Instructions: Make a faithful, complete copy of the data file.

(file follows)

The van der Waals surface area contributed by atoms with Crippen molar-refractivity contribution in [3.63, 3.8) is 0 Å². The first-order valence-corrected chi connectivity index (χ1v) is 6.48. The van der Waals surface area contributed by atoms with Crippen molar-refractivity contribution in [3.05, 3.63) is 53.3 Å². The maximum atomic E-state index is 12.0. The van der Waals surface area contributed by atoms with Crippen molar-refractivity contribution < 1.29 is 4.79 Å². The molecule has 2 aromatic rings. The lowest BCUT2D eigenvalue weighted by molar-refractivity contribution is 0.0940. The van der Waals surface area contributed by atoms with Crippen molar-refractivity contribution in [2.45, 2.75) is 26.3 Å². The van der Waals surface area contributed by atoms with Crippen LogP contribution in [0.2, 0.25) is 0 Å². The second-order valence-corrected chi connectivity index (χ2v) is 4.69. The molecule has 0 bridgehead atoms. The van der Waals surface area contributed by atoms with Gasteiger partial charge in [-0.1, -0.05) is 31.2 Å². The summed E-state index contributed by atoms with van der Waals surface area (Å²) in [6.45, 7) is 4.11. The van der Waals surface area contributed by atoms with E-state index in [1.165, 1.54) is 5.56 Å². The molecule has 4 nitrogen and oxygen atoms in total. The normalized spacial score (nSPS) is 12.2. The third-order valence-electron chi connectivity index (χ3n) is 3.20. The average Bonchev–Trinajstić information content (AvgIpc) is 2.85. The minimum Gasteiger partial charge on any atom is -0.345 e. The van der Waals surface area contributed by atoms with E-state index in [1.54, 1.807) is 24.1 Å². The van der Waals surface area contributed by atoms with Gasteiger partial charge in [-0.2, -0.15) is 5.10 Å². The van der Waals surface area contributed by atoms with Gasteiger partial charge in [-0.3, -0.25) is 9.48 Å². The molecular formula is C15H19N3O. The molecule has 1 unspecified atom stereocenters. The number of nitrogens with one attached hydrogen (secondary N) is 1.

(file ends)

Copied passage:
The van der Waals surface area contributed by atoms with Crippen molar-refractivity contribution in [3.63, 3.8) is 0 Å². The first-order valence-corrected chi connectivity index (χ1v) is 6.48. The van der Waals surface area contributed by atoms with Crippen molar-refractivity contribution in [3.05, 3.63) is 53.3 Å². The maximum atomic E-state index is 12.0. The van der Waals surface area contributed by atoms with Crippen molar-refractivity contribution < 1.29 is 4.79 Å². The molecule has 2 aromatic rings. The lowest BCUT2D eigenvalue weighted by molar-refractivity contribution is 0.0940. The van der Waals surface area contributed by atoms with Crippen molar-refractivity contribution in [2.45, 2.75) is 26.3 Å². The van der Waals surface area contributed by atoms with Crippen LogP contribution in [0.2, 0.25) is 0 Å². The second-order valence-corrected chi connectivity index (χ2v) is 4.69. The molecule has 0 bridgehead atoms. The van der Waals surface area contributed by atoms with Gasteiger partial charge in [-0.1, -0.05) is 31.2 Å². The summed E-state index contributed by atoms with van der Waals surface area (Å²) in [6.45, 7) is 4.11. The van der Waals surface area contributed by atoms with E-state index in [1.165, 1.54) is 5.56 Å². The molecule has 4 nitrogen and oxygen atoms in total. The normalized spacial score (nSPS) is 12.2. The third-order valence-electron chi connectivity index (χ3n) is 3.20. The average Bonchev–Trinajstić information content (AvgIpc) is 2.85. The minimum Gasteiger partial charge on any atom is -0.345 e. The van der Waals surface area contributed by atoms with E-state index in [1.54, 1.807) is 24.1 Å². The van der Waals surface area contributed by atoms with Gasteiger partial charge in [-0.2, -0.15) is 5.10 Å². The van der Waals surface area contributed by atoms with Gasteiger partial charge in [-0.3, -0.25) is 9.48 Å². The molecular formula is C15H19N3O. The molecule has 1 unspecified atom stereocenters. The number of nitrogens with one attached hydrogen (secondary N) is 1.